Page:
Siemens, Alstom poised to notify rail 'champion' deal to EU regulators
5 June 2018. By Natalie McNelis and Nicholas Hirst
Siemens is set to notify the European Commission of its deal with rival Alstom to create a European rail “champion,” MLex has learned.
The notification of the plan to merge Siemens’ rail business with Alstom could come within the next week, it is understood.
That would give regulators until mid- to late July to decide whether to open a full-blown inquiry. In the absence of extensions or pauses, the deadline for the phase II review would then fall near the end of November — leaving the parties little room for maneuver if they still hope to get approval in 2018.
The combination raises obvious antitrust questions, since Munich-based Siemens and Alstom — based in Saint-Ouen, near Paris — compete head-to-head in the production of rolling stock and railway signaling equipment.
When it comes to high-speed trains, only a handful of other companies can compete with the duo, including Canada's Bombardier, Japan's Hitachi, and Spain's Patentes Talgo.
And then there’s China Railway Rolling Stock Corporation, CRRC, the world's biggest producer of rolling stock.
Whether European watchdogs allow Alstom and Siemens to join forces may depend on whether they are convinced that Beijing-based CRRC is nipping at their heels.
— High-speed competition —
Siemens and Alstom have long been fierce competitors, for instance fighting over contracts to supply high-speed trains to Eurostar International — the subsea rail service that links London to Paris, Brussels and Amsterdam.
The commission’s 2013 review of Siemens’ acquisition of Invensys Rail noted several markets where Siemens and Alstom were both active, including point signals, relays and on-board units.
They are facing off again in the bidding for High Speed Two, the new UK government-funded project worth 3.15 billion euros ($3.7 billion). HS2 is tendering for 54 high-speed trains, as well as fleet maintenance.
Bombardier, Hitachi and Patentes Talgo are also in the running for the contract, due to be awarded in 2019. Alstom and Siemens will likely cite the healthy bidding for the HS2 project as an indication that significant competition will remain in the market to produce high-speed trains even after they merge.
But when it comes to projects of this magnitude, EU regulators may not be happy to see the field of capable suppliers shrink to four from five — particularly when we are talking about combining the two strongest players on the field.
Whether markets are national, European or global will be one major question for the regulators, in particular in the sector for railway signaling. There, national requirements for certain signaling equipment make market entry more difficult, while standards have yet to be harmonized at the European level.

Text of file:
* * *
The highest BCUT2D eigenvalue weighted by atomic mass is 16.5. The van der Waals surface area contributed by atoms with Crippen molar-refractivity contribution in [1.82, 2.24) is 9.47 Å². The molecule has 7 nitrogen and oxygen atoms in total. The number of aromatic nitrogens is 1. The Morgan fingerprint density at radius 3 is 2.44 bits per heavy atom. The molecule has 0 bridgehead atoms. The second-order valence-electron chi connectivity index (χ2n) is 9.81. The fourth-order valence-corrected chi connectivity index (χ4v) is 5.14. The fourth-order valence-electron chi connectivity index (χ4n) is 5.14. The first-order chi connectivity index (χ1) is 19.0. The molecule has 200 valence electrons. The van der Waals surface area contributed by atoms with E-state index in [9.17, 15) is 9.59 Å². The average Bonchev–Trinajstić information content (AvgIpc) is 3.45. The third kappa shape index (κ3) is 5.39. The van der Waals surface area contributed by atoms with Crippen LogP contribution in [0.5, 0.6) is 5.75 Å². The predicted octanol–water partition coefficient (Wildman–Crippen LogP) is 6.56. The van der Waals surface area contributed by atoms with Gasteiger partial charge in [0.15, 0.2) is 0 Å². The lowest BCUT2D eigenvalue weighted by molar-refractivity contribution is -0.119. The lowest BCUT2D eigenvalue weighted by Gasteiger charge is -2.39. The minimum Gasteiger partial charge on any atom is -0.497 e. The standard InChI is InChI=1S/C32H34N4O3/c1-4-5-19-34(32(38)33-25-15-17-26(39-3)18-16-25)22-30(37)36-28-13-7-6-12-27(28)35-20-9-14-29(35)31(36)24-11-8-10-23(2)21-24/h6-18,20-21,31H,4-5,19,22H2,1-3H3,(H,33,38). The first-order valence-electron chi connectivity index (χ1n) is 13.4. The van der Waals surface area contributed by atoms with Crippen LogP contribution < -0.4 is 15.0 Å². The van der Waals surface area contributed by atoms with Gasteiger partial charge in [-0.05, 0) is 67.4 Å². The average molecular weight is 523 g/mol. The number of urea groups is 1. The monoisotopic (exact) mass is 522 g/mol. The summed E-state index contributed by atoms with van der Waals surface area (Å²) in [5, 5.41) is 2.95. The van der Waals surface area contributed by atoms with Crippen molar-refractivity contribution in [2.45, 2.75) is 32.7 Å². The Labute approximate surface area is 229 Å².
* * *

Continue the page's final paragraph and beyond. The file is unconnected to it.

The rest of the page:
— Global dynamics —
Siemens and Alstom say the EU also has to consider the emergence of CRRC as a competitive force. They say it has changed “global market dynamics," making their merger necessary.
With revenues in 2017 of 27.6 billion euros and more than 180,000 employees, CRRC is a behemoth. It originally focused on its domestic market; now it’s increasingly looking abroad.
The company has had some success in the United States, with projects in Boston, Philadelphia, Chicago and Los Angeles, but has yet to make significant inroads to the European market.
While CRRC didn't bid on the HS2 project, it originally said it planned to.
Siemens' boss Joe Kaeser has urged officials to "adopt a long-term approach" to assessing the "ability of foreign competitors to be able to enter into our markets."
Politically speaking, it may be an opportune moment to capitalize on a growing unease with the threat of competition from China. EU lawmakers specifically flagged “state-owned enterprises” — a thinly-veiled reference to China — in proposed legislation to screen foreign investments in EU companies.
But EU competition chief Margrethe Vestager has signaled that she may not be swayed by the argument that Europe needs to allow the creation of European champions to counter Chinese competition.
In a speech in Paris in November, she stressed that public authorities shouldn't pave the way for European champions by sidelining regulatory considerations. While she wasn’t directly addressing the Siemens-Alstom merger, Bruno Le Maire, France's Minister of the Economy and Finance, was in the audience.
Le Maire had acclaimed the announcement by Siemens and Alstom in September, saying the combination would better allow the European companies to compete on the world stage.
The German and French companies said in March 2018 that they expect their deal to close by year end, but they may struggle to reach that target in view of the regulatory timeline.
Obtaining the commission's competition approval is likely to be their key regulatory hurdle.